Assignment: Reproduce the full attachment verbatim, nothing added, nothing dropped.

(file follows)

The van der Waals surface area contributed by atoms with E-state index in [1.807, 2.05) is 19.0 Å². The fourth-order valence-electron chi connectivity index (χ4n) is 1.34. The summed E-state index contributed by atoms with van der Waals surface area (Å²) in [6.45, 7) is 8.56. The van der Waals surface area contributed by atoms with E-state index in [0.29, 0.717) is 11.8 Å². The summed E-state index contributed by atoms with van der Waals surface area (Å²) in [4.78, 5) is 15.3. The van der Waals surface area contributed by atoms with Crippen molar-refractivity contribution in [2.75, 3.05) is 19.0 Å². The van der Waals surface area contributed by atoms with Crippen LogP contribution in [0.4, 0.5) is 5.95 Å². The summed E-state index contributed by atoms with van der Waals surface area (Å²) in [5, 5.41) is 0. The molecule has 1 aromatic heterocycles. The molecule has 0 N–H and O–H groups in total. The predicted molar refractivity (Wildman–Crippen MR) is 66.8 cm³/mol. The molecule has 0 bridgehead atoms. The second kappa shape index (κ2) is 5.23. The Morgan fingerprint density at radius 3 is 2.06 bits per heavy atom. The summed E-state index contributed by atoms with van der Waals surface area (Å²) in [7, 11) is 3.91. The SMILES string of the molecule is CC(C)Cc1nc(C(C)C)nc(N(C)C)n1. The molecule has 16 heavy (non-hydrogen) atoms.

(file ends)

The van der Waals surface area contributed by atoms with E-state index in [1.807, 2.05) is 19.0 Å². The fourth-order valence-electron chi connectivity index (χ4n) is 1.34. The summed E-state index contributed by atoms with van der Waals surface area (Å²) in [6.45, 7) is 8.56. The van der Waals surface area contributed by atoms with E-state index in [0.29, 0.717) is 11.8 Å². The summed E-state index contributed by atoms with van der Waals surface area (Å²) in [4.78, 5) is 15.3. The van der Waals surface area contributed by atoms with Crippen molar-refractivity contribution in [2.75, 3.05) is 19.0 Å². The van der Waals surface area contributed by atoms with Crippen LogP contribution in [0.4, 0.5) is 5.95 Å². The summed E-state index contributed by atoms with van der Waals surface area (Å²) in [5, 5.41) is 0. The molecule has 1 aromatic heterocycles. The molecule has 0 N–H and O–H groups in total. The predicted molar refractivity (Wildman–Crippen MR) is 66.8 cm³/mol. The molecule has 0 bridgehead atoms. The second kappa shape index (κ2) is 5.23. The Morgan fingerprint density at radius 3 is 2.06 bits per heavy atom. The summed E-state index contributed by atoms with van der Waals surface area (Å²) in [7, 11) is 3.91. The SMILES string of the molecule is CC(C)Cc1nc(C(C)C)nc(N(C)C)n1. The molecule has 16 heavy (non-hydrogen) atoms.